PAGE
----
There’s nothing like a new year to give us the opportunity to take a fresh look at our career and set some resolutions for professional growth. The pandemic has brought many challenges, but, it has also created new opportunities in the forms of skill gaps and new technologies. We recently wrote about the top skills employers will be looking for in 2021, but how do you get there – and what about what you are looking to achieve this year? From hard skills to finding some joy in your professional life, here are the top 5 resolutions for professional growth in 2021.
You probably knew we were going to say this! In the past, gaining professional development opportunities and certifications meant taking time away from work or leaving your job entirely. Thanks to advances in technology and the critical role of online learning during the pandemic, there have never been more opportunities to learn hard skills, gain certifications and create your own path to your professional goals.
The tech sector especially is filled with opportunities, like cybersecurity, cloud computing, and the exploding vertical of Internet of Things (IoT). Even if it’s just been awhile since you’ve spent time in your go-to spreadsheet program or graphic design platform, refreshing a hard skill is a great way to increase your value to a potential employer and invest in your own professional growth.
We can get a bit siloed and stuck in our roles, particularly when we’re working remotely, which is a reality for more professionals than ever in response to the pandemic. It’s more critical than ever to find reasons to connect with other people and to expand our network, increasing our exposure to new ideas, new perspectives and new opportunities. While collaborating with other people, you’ll invariably pick up new skills and interests that will benefit you in your own work, or perhaps inspire you to shift to a role or field you had not considered before.
Even if it’s difficult to find a natural opportunity for collaboration, consider participating in an initiative at your organization or led by a professional resource in your industry. If one doesn’t exist, consider starting one! From volunteering and mentoring to sitting on a committee or task force, these opportunities expand our perspectives and open new doors in our professional lives as well as giving us opportunities to try out a leadership role and gain visibility in our organization.
We strongly believe that eLearning nurtures lifelong learning, which increases professional success and personal happiness, too. The great news is, it’s easy to fit learning into your life if you look for opportunities. Short on time? Microlearning allows you to learn in digestible, 2-5 minute chunks. On the road? Mobile learning harnesses our always-at-the-ready devices to participate in learning opportunities that are designed to be used anywhere. Feeling isolated? Gamification and social learning provide fun, lighthearted experiences that allow us to connect with others and find some whimsy and joy in learning.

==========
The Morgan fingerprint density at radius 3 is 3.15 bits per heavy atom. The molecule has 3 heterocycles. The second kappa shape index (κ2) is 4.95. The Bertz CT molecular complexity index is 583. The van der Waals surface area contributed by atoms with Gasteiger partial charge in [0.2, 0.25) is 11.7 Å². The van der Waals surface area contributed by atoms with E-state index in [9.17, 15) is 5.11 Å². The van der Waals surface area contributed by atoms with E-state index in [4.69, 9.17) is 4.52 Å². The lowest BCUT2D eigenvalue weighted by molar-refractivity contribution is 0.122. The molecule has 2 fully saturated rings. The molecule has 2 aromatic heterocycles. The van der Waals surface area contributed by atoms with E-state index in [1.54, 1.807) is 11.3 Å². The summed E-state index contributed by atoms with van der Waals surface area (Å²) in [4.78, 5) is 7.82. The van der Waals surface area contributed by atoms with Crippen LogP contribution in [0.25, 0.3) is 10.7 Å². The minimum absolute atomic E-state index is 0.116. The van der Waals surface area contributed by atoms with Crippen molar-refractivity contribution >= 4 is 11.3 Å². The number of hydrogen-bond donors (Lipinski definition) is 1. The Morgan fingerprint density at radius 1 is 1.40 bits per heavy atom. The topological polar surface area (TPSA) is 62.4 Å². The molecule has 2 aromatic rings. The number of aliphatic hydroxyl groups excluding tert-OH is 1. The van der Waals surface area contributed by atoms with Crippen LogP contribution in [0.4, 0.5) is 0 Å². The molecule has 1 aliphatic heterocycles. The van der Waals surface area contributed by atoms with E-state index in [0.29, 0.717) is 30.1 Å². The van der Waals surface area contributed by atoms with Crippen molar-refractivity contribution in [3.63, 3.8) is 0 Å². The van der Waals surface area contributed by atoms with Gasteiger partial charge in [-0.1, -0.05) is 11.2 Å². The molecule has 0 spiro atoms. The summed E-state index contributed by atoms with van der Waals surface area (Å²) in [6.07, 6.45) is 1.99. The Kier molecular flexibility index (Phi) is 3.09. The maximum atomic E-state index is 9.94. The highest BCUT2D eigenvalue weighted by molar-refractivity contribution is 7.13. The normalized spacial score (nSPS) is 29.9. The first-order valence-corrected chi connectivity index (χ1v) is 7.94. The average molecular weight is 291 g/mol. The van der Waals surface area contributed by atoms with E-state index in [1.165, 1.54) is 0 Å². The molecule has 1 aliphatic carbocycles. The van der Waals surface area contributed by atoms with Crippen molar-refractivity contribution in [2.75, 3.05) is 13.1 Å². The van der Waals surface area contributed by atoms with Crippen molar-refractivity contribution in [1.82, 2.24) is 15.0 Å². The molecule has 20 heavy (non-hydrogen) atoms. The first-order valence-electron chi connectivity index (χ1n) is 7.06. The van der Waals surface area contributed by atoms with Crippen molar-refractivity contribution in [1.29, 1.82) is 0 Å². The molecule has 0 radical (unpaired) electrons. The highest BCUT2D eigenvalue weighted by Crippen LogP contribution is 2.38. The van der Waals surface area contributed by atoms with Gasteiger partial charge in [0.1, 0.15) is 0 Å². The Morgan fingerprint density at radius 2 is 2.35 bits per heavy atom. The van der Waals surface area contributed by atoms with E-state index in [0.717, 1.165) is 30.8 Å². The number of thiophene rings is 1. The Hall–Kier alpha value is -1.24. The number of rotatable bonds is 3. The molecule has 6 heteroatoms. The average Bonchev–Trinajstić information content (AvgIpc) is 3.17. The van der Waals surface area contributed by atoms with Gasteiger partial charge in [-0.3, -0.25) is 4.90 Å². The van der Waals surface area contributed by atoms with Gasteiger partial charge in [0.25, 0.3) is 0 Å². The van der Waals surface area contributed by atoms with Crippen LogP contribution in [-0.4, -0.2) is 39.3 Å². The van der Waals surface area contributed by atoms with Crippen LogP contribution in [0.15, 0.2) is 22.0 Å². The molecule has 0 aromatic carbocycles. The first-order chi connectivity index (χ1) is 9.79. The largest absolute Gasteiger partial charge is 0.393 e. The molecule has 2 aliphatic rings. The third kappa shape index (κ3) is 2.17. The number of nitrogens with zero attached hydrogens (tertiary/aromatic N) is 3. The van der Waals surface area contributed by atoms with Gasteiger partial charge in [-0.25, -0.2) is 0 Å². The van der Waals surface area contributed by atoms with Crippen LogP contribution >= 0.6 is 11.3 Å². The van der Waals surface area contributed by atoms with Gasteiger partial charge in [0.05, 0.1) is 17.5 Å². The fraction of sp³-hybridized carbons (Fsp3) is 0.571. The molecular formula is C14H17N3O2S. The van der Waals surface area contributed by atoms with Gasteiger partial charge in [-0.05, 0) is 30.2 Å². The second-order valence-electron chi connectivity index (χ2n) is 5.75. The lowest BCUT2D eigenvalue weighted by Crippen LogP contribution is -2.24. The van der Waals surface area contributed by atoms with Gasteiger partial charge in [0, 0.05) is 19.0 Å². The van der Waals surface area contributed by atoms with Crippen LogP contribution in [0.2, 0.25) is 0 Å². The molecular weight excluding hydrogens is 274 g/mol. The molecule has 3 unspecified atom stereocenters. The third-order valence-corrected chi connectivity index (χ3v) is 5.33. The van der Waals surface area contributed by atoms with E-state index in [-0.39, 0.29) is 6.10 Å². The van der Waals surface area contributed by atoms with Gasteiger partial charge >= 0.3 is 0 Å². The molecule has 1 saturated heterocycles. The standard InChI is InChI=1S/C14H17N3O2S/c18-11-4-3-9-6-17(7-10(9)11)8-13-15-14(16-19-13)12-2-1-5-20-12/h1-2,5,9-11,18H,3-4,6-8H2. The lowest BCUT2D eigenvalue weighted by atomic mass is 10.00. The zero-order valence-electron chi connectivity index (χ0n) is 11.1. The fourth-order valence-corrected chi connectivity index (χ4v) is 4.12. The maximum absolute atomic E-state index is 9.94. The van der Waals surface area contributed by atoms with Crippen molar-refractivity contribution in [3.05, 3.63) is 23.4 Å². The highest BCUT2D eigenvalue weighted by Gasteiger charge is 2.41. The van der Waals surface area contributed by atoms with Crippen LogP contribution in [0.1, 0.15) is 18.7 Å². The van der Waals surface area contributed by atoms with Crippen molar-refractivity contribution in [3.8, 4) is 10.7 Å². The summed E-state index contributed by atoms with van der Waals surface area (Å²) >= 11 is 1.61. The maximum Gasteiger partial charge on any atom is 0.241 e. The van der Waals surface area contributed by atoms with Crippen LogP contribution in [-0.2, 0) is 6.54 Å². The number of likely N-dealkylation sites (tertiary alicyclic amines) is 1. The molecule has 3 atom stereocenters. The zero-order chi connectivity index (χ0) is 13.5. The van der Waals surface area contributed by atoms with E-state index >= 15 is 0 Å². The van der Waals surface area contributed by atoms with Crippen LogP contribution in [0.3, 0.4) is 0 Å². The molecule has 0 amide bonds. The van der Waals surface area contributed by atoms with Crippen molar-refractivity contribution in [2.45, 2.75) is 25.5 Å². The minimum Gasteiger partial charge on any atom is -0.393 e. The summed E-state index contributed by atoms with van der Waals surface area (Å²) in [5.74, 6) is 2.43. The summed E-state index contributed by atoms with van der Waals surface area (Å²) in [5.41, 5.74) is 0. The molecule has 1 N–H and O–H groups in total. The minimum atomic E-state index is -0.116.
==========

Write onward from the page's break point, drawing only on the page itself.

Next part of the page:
However you choose to learn, remember that learning is a key to professional success, not extra-credit. If you aren’t keeping up, you’re being left behind, and you have every right to give yourself the gift of continued education!
They say “what gets measured gets improved,” and it’s true – data is our friend when we want to achieve a goal. Set some actionable, quantifiable goals and track your progress. Many online learning courses do this for you, by letting you know how much you’ve completed and tracking the estimated time you have remaining. In professional evaluation, the right tools help employees to feel empowered, not judged or micromanaged. But, even if your goal doesn’t have a built-in tracking system, there are so many ways to track and monitor progress. A few examples are:
Find you aren’t staying on track? Make a change. Consider why you’re finding it hard to achieve your goal and adjust it – it might be as simple as making your goal more action-oriented (“read for 15 minutes every day” versus “read more books”) or you might be more motivated if a friend signed up for the same eLearning course you’re taking.
Our perspective on our careers can become very serious and our efforts to be professional can make us lean a little robotic. It’s so important that we find joy in our work – maybe not every day (it is called “work” after all!), but autonomy, independence and a sense of meaning can go a long way to removing our sense of it being all about clock-punching. As you think about how you can find more joy in your work here are some ideas to get you started:
Every year is an opportunity to gain more satisfaction in our working lives. We spend 90,000 hours, an entire third of our lives, at work; we owe it to ourselves to make it satisfying, exciting and rewarding. While other resolutions can fall to the wayside, one thing is certain: investing in yourself is never something you’ll regret. Picture yourself one year from today: where do you want to be? Now’s the time to set goals and get there.